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August 22, 1986 - Image 15

Resource type:
The Detroit Jewish News, 1986-08-22

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Linda Radin

Stacking boxes for the sale are Jerry Sosis and Todd Stearn.

Preparing for the sale on Monday.

Near East, sex and health, college
texts, National Geographic and
Smithsonian magazines. Weiner
could not pinpoint what is most
popular each year because it de-
pends on the buying public of that
time. They have such varied tastes
and you never know — (which is)
the beautiful part of a sale." Israel
and Near East previously was found
under Judaica but became so popu-
lar it was made into a separate cate-
gory. New categories this year are
computers and political commentary.
For the seven-day sale, at least
400 people volunteer, including men
and children. A running file is kept
of previous workers and cards are
sent out to the chapter's 1,000 mem-
bers, inviting them to work at this
year's sale. President Florence Fin-
kelstein remembers when a friend
worked the first day of the sale —
its busiest time — and was ex-
tremely tired afterwards which made
Finkelstein apprehensive about ask-
ing her to do it again. But, she said
it was exciting and she would work
Volunteers work at checkout
counters, straighten books and re-
plenish shelves from a box of books
beneath each table. There are three
shifts each day: covering the 9:30
a.m.-9 p.m. mall hours, with 25-30
volunteers working each shift. There
are also day chairmen over-seeing
the sale and distributing jobs.
Weiner concedes that they are rarely
short of volunteers because "people
not scheduled to work come in and
ask if they can help." Stores in the
mall also lend their assistance by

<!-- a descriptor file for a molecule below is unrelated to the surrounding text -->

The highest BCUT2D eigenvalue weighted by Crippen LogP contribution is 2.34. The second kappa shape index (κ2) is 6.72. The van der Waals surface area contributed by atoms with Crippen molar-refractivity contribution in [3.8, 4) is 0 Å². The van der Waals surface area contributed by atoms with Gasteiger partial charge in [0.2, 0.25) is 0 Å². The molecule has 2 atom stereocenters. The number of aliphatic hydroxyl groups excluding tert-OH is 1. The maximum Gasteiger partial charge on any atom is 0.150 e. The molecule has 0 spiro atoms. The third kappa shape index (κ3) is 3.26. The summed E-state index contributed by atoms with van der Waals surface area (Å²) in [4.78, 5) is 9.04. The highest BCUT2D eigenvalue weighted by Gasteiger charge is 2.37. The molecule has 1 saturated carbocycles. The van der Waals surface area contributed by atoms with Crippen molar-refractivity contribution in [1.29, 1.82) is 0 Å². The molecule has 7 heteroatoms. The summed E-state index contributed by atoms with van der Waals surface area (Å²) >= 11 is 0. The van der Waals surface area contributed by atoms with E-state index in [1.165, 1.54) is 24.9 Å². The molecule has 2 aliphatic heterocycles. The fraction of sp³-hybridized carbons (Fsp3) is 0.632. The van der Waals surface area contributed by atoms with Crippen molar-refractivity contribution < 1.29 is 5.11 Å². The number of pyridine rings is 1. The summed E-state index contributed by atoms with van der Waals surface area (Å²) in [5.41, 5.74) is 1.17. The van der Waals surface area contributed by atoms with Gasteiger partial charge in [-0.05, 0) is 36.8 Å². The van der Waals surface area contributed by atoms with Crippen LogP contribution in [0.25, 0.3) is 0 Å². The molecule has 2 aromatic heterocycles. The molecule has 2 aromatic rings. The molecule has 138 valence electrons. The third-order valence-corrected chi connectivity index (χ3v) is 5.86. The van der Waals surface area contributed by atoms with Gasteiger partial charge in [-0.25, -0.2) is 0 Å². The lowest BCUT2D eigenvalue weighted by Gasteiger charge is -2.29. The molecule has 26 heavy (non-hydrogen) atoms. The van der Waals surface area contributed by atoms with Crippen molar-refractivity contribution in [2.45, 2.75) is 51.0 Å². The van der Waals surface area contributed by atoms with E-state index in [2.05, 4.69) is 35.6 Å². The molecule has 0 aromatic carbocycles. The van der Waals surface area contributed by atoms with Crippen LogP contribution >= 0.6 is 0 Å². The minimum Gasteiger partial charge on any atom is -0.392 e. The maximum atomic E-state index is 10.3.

donating paper bags and baskets.
Because of the massive effort
needed for set-up, last Sunday night
volunteers began arranging the 268
rented tables that extend from
Montgomery Ward to Crowley's. On
Monday, volunteers "dressed" the

eight-foot-long tables in red cloth —
about 1,000 yards of skirting — that
lasts three to four years. Monday af-
ternoon, with the help of moving
vans, about 600 labeled boxes were
delivered to their respective tables.

Although admission to the sale
is free, Wednesday was preview
night. For $3, anxious "bookies"
were entitled to a sneak preview and
an opportunity to purchase items be-
fore the sale opened to the general
public. The line for the 9 p.m. pre-
view usually starts forming at 4 p.m.
"Last year," Weiner said, "a woman
was first in line and her husband
came to relieve her so" she could go
home and feed her kids." More than
500 people came for preview night.
At the end of the sale, the
women invite 100 community organ-
izations and schools in the tri-county
area to select, free of charge, as
many books and magazines as they
can use. In the past, about 10,000
items still remained by the last day
of the sale. Organizations that have
selected books in the past include
Maxey Boys Training School near
Ypsilanti, Prentis Manor Jewish
Home for the Aged and the the
Holocaust Memorial Center.
Monies raised by the sale are
carefully controlled. Each June, a
national conference is held at the
university for chapter presidents,
who receive a yearly report detailing
how the money was raised and
Although this is the 25th sale
and preparations have taken all
year, the workers are still filled with
exhilaration." "There is an excite-
ment in seeing such an enthusiastic
response to the sale," Finkelstein
explained. "If you love books and se-
eing people afford books they other-
wise may not be able to buy, then it
is a benefit to the community."

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